Tender released for Townsville’s $274M Haughton Pipeline stage two project

Ross River, Townsville. Photo by Danny Poole on Unsplash.

The Haughton Pipeline stage two project between Haughton River and the Burdekin River in Queensland is a step closer to construction with first tender for the project announced today by Premier Annastacia Palaszczuk and Townsville Mayor Jenny Hill.

The Queensland government is providing up to $195 million in funding for the project – aiming to provide better water security for Townsville by delivering more water to Ross River Dam water catchment to “top up” water levels during periods of very low rainfall.

The design for stage two of the Haughton pipeline will involve construction and installation of approximately 30 kilometres of 1.8-metre pipeline, development of pump station and power supply options to extend the existing stage one pipeline from the Haughton River to the Burdekin River in the vicinity of Clare.

“Stage two of the Haughton Pipeline project will go a long way in ensuring Townville water security for decades to come,” Premier Palaszczuk said.

“My government knows how important this project is for Townsville’s future and that’s why we are providing $195 million in funding. This project will also support hundreds of jobs during construction, boosting North Queensland’s economic recovery.”

Townsville City Council has formally signed off on a detailed road map for the project, including approving increasing the budget to $274 million, which includes an appropriate contingency allowance.

Mayor Jenny Hill said a considerable amount of planning had been undertaken by Council officers and specialist consultants in the past 12 months.

“Completing the second stage of the Haughton pipeline will give Townsville the water security it needs as it grows over the next 50 years,” Cr Hill said.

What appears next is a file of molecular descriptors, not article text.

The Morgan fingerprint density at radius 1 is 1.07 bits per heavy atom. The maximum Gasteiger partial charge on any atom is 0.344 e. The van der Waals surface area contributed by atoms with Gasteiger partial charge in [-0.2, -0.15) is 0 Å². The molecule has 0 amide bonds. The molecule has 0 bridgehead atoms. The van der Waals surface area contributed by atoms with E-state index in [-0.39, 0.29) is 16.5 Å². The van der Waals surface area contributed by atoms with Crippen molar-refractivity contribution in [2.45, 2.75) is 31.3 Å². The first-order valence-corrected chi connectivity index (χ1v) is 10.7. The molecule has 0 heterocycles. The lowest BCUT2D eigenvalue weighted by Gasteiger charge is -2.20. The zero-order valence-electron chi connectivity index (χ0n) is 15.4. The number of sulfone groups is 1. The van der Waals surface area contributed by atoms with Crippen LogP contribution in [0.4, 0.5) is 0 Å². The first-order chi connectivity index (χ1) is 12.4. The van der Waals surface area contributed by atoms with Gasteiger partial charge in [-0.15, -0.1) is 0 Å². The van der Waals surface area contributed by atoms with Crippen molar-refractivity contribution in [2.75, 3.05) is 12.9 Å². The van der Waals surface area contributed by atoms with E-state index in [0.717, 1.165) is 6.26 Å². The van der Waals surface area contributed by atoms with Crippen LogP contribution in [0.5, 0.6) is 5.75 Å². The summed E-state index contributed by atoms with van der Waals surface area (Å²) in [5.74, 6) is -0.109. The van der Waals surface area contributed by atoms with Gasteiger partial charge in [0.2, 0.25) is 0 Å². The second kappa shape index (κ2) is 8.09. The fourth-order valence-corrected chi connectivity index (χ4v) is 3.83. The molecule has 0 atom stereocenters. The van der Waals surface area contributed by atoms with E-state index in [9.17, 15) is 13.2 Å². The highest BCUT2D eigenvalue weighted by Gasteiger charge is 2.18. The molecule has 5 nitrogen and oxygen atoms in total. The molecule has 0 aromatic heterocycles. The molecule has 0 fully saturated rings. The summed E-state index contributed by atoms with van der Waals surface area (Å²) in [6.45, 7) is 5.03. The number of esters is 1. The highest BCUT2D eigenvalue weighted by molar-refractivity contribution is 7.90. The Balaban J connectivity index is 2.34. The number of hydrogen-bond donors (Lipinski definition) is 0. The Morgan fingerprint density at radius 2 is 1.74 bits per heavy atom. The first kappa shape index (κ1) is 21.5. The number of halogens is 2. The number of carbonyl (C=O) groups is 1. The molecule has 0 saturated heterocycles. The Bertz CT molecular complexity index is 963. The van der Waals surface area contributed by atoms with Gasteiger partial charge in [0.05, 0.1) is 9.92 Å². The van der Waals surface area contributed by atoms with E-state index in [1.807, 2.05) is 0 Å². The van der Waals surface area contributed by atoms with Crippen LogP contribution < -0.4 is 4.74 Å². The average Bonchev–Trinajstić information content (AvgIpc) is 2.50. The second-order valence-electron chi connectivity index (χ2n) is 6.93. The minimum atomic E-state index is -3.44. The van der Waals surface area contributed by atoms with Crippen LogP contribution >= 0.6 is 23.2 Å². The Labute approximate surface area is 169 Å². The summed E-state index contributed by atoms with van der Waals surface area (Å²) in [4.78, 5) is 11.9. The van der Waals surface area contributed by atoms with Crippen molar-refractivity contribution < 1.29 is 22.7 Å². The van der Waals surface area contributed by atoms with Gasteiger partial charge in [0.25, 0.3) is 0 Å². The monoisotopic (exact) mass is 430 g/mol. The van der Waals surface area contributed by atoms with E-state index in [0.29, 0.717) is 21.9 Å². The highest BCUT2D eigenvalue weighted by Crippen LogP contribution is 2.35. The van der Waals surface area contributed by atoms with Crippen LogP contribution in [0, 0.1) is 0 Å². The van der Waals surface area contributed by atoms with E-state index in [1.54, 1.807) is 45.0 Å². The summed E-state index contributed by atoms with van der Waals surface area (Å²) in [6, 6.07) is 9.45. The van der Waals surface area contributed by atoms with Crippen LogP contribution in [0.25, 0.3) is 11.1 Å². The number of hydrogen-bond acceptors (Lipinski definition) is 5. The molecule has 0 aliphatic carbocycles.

“It realises the recommendation made by the Townsville Water Security Taskforce’s final report of November 2018 that a pipeline be constructed between the Ross River Dam and the Burdekin River near Clare to enable the dam level to be managed to best deliver water to the city.

Cr Hill said Council would fund all costs above the $195 million provided by the state government.

“The council is committed to securing Townsville’s water security and this project will do that,” she said.

“It will mean that Council will need to provide up to $79 million to fund this vital investment in our city’s long-term future.

“We will manage the risks in this project closely to put downward pressure on costs, but we are not going to cut corners. This piece of infrastructure will provide water security for the next 50-80 years and we will do it right.”

Minister for Resources and Member for Townsville Scott Stewart said the project would provide a substantial economic boost for the city.

“Stage two of the Haughton Pipeline will deliver water security, but it will also deliver jobs,” Mr Stewart said.

“The project is expected to support hundreds of jobs in the region. This couldn’t come at a better time as Townsville and North Queensland continue to recover from COVID-19 global pandemic.”

Stage one of the pipeline was funded by the Queensland Government, which provided $225 million to Townsville City Council to improve water security in Townsville.

Detailed design work for the pipeline and pump station will now be finalised with delivery partners.

The tender for long lead items, such as pipes and pumps, will be released by the end of 2021, while the tender for the construction of the pipeline will be released in early 2022.

Construction of the pipeline and pump station is expected to be complete by the end of 2024 with testing and commissioning to be finalised by March 2025.

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